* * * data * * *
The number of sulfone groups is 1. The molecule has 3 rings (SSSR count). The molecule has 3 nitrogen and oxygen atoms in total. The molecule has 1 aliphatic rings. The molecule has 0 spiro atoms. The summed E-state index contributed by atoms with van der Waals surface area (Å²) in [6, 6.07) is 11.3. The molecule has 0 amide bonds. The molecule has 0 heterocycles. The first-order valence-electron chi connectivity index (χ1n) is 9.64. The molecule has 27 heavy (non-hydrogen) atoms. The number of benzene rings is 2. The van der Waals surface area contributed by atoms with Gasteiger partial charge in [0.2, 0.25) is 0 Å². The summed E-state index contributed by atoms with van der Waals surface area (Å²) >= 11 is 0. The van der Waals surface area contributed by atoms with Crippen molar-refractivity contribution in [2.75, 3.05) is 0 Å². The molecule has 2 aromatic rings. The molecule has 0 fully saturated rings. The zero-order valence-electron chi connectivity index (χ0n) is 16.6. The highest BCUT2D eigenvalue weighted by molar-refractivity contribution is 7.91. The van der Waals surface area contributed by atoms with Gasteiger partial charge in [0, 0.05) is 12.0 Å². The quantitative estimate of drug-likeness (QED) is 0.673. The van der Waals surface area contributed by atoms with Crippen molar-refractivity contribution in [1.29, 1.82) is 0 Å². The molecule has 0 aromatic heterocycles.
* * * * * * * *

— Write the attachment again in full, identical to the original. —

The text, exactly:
The number of sulfone groups is 1. The molecule has 3 rings (SSSR count). The molecule has 3 nitrogen and oxygen atoms in total. The molecule has 1 aliphatic rings. The molecule has 0 spiro atoms. The summed E-state index contributed by atoms with van der Waals surface area (Å²) in [6, 6.07) is 11.3. The molecule has 0 amide bonds. The molecule has 0 heterocycles. The first-order valence-electron chi connectivity index (χ1n) is 9.64. The molecule has 27 heavy (non-hydrogen) atoms. The number of benzene rings is 2. The van der Waals surface area contributed by atoms with Gasteiger partial charge in [0.2, 0.25) is 0 Å². The summed E-state index contributed by atoms with van der Waals surface area (Å²) >= 11 is 0. The van der Waals surface area contributed by atoms with Crippen molar-refractivity contribution in [2.75, 3.05) is 0 Å². The molecule has 2 aromatic rings. The molecule has 0 fully saturated rings. The zero-order valence-electron chi connectivity index (χ0n) is 16.6. The highest BCUT2D eigenvalue weighted by molar-refractivity contribution is 7.91. The van der Waals surface area contributed by atoms with Gasteiger partial charge in [0, 0.05) is 12.0 Å². The quantitative estimate of drug-likeness (QED) is 0.673. The van der Waals surface area contributed by atoms with Crippen molar-refractivity contribution in [1.29, 1.82) is 0 Å². The molecule has 0 aromatic heterocycles.